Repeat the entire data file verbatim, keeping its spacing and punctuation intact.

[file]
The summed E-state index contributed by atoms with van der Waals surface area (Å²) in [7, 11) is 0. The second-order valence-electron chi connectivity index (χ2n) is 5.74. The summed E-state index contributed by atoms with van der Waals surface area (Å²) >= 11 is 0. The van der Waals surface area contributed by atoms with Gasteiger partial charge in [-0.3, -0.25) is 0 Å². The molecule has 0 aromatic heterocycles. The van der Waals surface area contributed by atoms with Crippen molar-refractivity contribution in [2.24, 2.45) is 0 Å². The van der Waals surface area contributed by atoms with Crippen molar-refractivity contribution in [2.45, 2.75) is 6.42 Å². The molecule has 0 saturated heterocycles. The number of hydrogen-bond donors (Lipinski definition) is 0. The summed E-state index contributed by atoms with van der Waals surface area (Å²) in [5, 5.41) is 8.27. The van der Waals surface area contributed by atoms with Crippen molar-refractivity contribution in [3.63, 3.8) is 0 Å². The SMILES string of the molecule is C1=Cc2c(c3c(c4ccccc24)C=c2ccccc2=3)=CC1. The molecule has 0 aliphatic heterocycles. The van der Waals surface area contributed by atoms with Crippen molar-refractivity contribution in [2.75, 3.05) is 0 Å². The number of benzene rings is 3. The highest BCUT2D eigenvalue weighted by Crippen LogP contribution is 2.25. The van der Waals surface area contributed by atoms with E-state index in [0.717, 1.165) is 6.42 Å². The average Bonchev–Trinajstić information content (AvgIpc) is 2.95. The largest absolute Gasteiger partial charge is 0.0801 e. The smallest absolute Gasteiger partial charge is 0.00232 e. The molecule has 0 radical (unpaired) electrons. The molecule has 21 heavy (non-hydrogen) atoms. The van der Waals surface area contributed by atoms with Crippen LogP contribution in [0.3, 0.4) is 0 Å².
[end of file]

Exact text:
The summed E-state index contributed by atoms with van der Waals surface area (Å²) in [7, 11) is 0. The second-order valence-electron chi connectivity index (χ2n) is 5.74. The summed E-state index contributed by atoms with van der Waals surface area (Å²) >= 11 is 0. The van der Waals surface area contributed by atoms with Gasteiger partial charge in [-0.3, -0.25) is 0 Å². The molecule has 0 aromatic heterocycles. The van der Waals surface area contributed by atoms with Crippen molar-refractivity contribution in [2.24, 2.45) is 0 Å². The van der Waals surface area contributed by atoms with Crippen molar-refractivity contribution in [2.45, 2.75) is 6.42 Å². The molecule has 0 saturated heterocycles. The number of hydrogen-bond donors (Lipinski definition) is 0. The summed E-state index contributed by atoms with van der Waals surface area (Å²) in [5, 5.41) is 8.27. The van der Waals surface area contributed by atoms with Crippen molar-refractivity contribution in [3.63, 3.8) is 0 Å². The SMILES string of the molecule is C1=Cc2c(c3c(c4ccccc24)C=c2ccccc2=3)=CC1. The molecule has 0 aliphatic heterocycles. The van der Waals surface area contributed by atoms with Crippen molar-refractivity contribution in [2.75, 3.05) is 0 Å². The number of benzene rings is 3. The highest BCUT2D eigenvalue weighted by Crippen LogP contribution is 2.25. The van der Waals surface area contributed by atoms with E-state index in [0.717, 1.165) is 6.42 Å². The average Bonchev–Trinajstić information content (AvgIpc) is 2.95. The largest absolute Gasteiger partial charge is 0.0801 e. The smallest absolute Gasteiger partial charge is 0.00232 e. The molecule has 0 radical (unpaired) electrons. The molecule has 21 heavy (non-hydrogen) atoms. The van der Waals surface area contributed by atoms with Crippen LogP contribution in [0.3, 0.4) is 0 Å².